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  1. Maurício Dias Martins, Sabine Laaha, Eva Maria Freiberger, Soonja Choi & W. Tecumseh Fitch (2014). How Children Perceive Fractals: Hierarchical Self-Similarity and Cognitive Development. Cognition 133 (1):10-24.
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  2. W. Tecumseh Fitch (2011). Reweaving the Strands: Welcoming Diverse Perspectives on the Biology of Music. In Patrick Rebuschat, Martin Rohrmeier, John A. Hawkins & Ian Cross (eds.), Language and Music as Cognitive Systems. Oup Oxford. 128.
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  3. W. Tecumseh Fitch (2009). The Evolution of Language: A Comparative Perspective. In Gareth Gaskell (ed.), Oxford Handbook of Psycholinguistics. Oup Oxford.
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  4. W. Tecumseh Fitch (2008). Co-Evolution of Phylogeny and Glossogeny: There is No “Logical Problem of Language Evolution”. Behavioral and Brain Sciences 31 (5):521-522.
    Historical language change (), like evolution itself, is a fact; and its implications for the biological evolution of the human capacity for language acquisition () have been ably explored by many contemporary theorists. However, Christiansen & Chater's (C&C's) revolutionary call for a replacement of phylogenetic models with glossogenetic cultural models is based on an inadequate understanding of either. The solution to their lies before their eyes, but they mistakenly reject it due to a supposed Gene/;culture co-evolution poses a series of (...)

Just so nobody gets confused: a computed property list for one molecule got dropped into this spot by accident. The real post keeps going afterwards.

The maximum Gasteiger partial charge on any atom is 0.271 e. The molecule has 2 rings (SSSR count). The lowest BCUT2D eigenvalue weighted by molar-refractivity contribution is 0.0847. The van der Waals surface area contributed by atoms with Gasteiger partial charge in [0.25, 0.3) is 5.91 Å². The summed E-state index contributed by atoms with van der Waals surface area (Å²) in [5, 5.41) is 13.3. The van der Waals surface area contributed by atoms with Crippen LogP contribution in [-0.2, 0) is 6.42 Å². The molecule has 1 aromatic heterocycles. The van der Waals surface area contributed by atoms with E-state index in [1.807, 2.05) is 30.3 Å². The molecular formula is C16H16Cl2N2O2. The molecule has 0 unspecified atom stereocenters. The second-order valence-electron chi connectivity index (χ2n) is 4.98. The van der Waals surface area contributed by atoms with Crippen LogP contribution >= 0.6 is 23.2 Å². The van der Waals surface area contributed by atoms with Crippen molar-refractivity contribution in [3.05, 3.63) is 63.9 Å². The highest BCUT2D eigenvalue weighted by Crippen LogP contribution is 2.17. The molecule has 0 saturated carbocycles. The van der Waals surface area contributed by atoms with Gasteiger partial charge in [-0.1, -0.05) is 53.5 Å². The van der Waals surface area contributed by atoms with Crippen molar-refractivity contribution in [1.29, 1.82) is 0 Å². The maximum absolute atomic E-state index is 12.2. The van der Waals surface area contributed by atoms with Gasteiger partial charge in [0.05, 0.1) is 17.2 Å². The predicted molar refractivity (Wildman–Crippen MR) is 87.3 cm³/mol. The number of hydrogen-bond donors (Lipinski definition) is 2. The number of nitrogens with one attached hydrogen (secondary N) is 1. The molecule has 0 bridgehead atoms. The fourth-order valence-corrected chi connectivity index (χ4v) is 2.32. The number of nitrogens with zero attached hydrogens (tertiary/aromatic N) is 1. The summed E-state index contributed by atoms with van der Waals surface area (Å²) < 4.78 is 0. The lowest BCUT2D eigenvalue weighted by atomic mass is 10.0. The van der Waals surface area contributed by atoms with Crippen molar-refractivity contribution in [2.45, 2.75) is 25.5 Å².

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  5. W. Tecumseh Fitch (2008). Nano-Intentionality: A Defense of Intrinsic Intentionality. Biology and Philosophy 23 (2):157-177.
    I suggest that most discussions of intentional systems have overlooked an important aspect of living organisms: the intrinsic goal-directedness inherent in the behaviour of living eukaryotic cells. This goal directedness is nicely displayed by a normal cell’s ability to rearrange its own local material structure in response to damage, nutrient distribution or other aspects of its individual experience. While at a vastly simpler level than intentionality at the human cognitive level, I propose that this basic capacity of living things provides (...)
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  6. W. Tecumseh Fitch (2006). The Biology and Evolution of Music: A Comparative Perspective. Cognition 100 (1):173-215.
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  7. Ray Jackendoff, Fred Lerdahl, W. Tecumseh Fitch, Moises Betancort, Manuel Carreiras & Carlos Acun A.-Farin (2006). Number 1 Regular Articles Isabelle Peretz (University of Montreal) the Nature of Music From a Biological Perspective, 1–32. [REVIEW] Cognition 100:545-547.
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  8. W. Tecumseh Fitch (2005). Protomusic and Protolanguage as Alternatives to Protosign. Behavioral and Brain Sciences 28 (2):132-133.